Marriage Equality Proponents Pleased With Progress Toward Special SessionSeptember 6, 2013
Sept. 6, 2013
For Immediate Release
Honolulu, HI. Marriage equality proponents are cautiously optimistic Governor Neil Abercrombie will be calling a special session to legalize gay marriage.
The governor met in private caucus sessions with House lawmakers and after the meeting told reporters the “general conclusion is that everything that can possibly be said, has been said, every issue that could possibly be worked on, has been. So it’s just a matter now, I think, of taking a look at what the final wording of the bill might be and I’ll make a decision very shortly.”
“Legislators have reviewed the bill and no questions remain,” said Lois Perrin, ALCU Legal Director and a founding member of Hawaii United for Marriage. “We understand that political leaders are now ready to stand with the majority of Hawaii’s residents on the right side of history in passing marriage equality. The question of special session is no longer ‘if’ – it’s ‘when.’ When will we act to secure the rights and freedoms of our friends, family and neighbors?”
“I am glad that the Governor is looking to call a special session soon,” said Rep. Chris Lee, D-51. “If we delay to 2014, our state will become ground zero for mainland groups on both sides spending millions to influence Hawaii’s decision. A growing majority in Hawaii supports marriage equality and it really is about our local values of welcoming all in the true spirit of kindness and aloha.”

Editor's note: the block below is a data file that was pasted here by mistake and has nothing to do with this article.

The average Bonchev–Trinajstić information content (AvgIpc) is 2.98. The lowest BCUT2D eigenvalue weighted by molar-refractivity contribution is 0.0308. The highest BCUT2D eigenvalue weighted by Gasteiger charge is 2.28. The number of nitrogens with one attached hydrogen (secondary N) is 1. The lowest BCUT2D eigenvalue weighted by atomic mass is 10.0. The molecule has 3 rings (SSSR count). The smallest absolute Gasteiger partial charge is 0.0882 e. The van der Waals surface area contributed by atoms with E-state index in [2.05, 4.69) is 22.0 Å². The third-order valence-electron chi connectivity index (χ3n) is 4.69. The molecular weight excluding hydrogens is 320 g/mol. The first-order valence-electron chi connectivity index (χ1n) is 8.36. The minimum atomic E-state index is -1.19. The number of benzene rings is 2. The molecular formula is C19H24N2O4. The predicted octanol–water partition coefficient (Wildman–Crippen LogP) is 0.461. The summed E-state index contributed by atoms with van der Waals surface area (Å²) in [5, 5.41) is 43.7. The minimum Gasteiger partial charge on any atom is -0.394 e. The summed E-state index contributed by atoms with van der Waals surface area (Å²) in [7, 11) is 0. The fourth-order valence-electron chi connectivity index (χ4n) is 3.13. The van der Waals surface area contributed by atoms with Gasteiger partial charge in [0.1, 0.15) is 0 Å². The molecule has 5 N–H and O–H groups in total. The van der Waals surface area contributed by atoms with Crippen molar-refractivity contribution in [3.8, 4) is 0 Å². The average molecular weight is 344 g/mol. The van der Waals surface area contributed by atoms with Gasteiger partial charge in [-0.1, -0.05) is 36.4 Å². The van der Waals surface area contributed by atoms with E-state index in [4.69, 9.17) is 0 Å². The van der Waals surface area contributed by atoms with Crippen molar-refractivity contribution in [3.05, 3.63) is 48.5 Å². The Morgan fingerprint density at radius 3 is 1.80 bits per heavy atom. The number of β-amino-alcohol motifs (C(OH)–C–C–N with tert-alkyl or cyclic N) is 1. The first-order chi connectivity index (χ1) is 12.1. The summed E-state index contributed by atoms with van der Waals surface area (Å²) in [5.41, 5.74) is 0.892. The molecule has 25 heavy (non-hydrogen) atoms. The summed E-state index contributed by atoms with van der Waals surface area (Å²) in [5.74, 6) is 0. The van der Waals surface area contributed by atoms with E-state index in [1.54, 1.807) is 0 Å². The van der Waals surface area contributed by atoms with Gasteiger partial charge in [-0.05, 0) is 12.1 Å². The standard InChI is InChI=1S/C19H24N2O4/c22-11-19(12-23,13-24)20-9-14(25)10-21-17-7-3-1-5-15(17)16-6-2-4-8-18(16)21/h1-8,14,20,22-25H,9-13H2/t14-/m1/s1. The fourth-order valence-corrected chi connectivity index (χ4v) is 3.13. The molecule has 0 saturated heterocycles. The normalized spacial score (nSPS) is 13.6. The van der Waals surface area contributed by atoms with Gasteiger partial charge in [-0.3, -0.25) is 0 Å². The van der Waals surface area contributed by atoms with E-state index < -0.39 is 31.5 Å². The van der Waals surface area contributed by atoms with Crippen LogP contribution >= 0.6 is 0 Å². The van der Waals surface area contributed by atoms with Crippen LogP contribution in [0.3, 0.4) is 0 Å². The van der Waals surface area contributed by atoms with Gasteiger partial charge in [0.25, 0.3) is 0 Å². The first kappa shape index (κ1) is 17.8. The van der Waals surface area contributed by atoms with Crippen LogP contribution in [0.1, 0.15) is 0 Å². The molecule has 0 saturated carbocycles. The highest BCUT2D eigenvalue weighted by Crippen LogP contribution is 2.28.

The governor, accompanied by Attorney General David Louie and key staff members, met with House Democrats and Republicans in separate caucuses.
The private meetings occurred after public backing of marriage equality by faith leaders, labor unions and over 80 businesses.
Hawaii’s Congressional delegation is also on record in favor of marriage equality. Polls show majority support for marriage equality in Hawaii. The most recent poll shows those opposed to gay marriage are diminishing in numbers.
Thirteen states and the District of Columbia have legalized same-sex marriages. Hawaii has a civil unions law, but does not allow gay couples to marry.
“As national polls reflect what we are seeing locally, it’s our hope that gay couples in Hawaii will soon gain the right to marry, and not have to wait another year or more as opponents continue to delay the inevitable,” said Jacce Mikulanec of Equality Hawaii. “Approving this measure during this special session will put Hawaii on the right side of history.”
Hawaii United for Marriage is a statewide coalition of religious congregations, businesses, labor unions and community organizations.
More information is available at www.HawaiiUnited.org
Contact: Jim McCoy